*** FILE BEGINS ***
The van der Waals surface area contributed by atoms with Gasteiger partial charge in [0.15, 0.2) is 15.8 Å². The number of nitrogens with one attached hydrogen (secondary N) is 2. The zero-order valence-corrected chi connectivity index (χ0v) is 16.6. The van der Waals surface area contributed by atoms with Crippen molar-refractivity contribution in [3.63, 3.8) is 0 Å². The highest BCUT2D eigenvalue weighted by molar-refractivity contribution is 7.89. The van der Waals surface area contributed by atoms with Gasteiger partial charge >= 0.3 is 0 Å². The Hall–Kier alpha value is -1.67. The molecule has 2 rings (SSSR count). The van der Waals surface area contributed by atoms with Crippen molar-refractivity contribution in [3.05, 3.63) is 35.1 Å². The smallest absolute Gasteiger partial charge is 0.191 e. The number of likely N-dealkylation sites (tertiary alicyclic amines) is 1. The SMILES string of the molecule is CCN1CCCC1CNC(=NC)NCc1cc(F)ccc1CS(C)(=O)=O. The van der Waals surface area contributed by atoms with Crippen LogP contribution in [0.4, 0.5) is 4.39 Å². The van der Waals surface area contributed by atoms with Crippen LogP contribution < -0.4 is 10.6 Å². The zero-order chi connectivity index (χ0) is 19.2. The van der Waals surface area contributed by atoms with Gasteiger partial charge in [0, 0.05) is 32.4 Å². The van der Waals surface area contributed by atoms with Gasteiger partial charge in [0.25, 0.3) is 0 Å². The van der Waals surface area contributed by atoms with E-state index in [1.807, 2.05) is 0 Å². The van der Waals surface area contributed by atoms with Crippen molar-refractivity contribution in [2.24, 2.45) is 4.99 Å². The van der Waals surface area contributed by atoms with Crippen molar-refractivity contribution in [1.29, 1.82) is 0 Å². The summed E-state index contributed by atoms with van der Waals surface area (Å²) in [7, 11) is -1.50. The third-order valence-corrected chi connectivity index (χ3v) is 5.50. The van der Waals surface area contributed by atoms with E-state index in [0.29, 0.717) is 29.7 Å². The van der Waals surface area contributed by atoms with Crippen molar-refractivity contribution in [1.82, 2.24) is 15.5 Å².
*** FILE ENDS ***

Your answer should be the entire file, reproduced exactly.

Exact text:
The van der Waals surface area contributed by atoms with Gasteiger partial charge in [0.15, 0.2) is 15.8 Å². The number of nitrogens with one attached hydrogen (secondary N) is 2. The zero-order valence-corrected chi connectivity index (χ0v) is 16.6. The van der Waals surface area contributed by atoms with Crippen molar-refractivity contribution in [3.63, 3.8) is 0 Å². The highest BCUT2D eigenvalue weighted by molar-refractivity contribution is 7.89. The van der Waals surface area contributed by atoms with Gasteiger partial charge >= 0.3 is 0 Å². The Hall–Kier alpha value is -1.67. The molecule has 2 rings (SSSR count). The van der Waals surface area contributed by atoms with Crippen molar-refractivity contribution in [3.05, 3.63) is 35.1 Å². The smallest absolute Gasteiger partial charge is 0.191 e. The number of likely N-dealkylation sites (tertiary alicyclic amines) is 1. The SMILES string of the molecule is CCN1CCCC1CNC(=NC)NCc1cc(F)ccc1CS(C)(=O)=O. The van der Waals surface area contributed by atoms with Crippen LogP contribution in [0.4, 0.5) is 4.39 Å². The van der Waals surface area contributed by atoms with Crippen LogP contribution < -0.4 is 10.6 Å². The zero-order chi connectivity index (χ0) is 19.2. The van der Waals surface area contributed by atoms with Gasteiger partial charge in [0, 0.05) is 32.4 Å². The van der Waals surface area contributed by atoms with Gasteiger partial charge in [0.25, 0.3) is 0 Å². The van der Waals surface area contributed by atoms with E-state index in [1.807, 2.05) is 0 Å². The van der Waals surface area contributed by atoms with Crippen molar-refractivity contribution in [2.24, 2.45) is 4.99 Å². The van der Waals surface area contributed by atoms with Crippen molar-refractivity contribution in [1.29, 1.82) is 0 Å². The summed E-state index contributed by atoms with van der Waals surface area (Å²) in [7, 11) is -1.50. The third-order valence-corrected chi connectivity index (χ3v) is 5.50. The van der Waals surface area contributed by atoms with E-state index in [0.29, 0.717) is 29.7 Å². The van der Waals surface area contributed by atoms with Crippen molar-refractivity contribution in [1.82, 2.24) is 15.5 Å².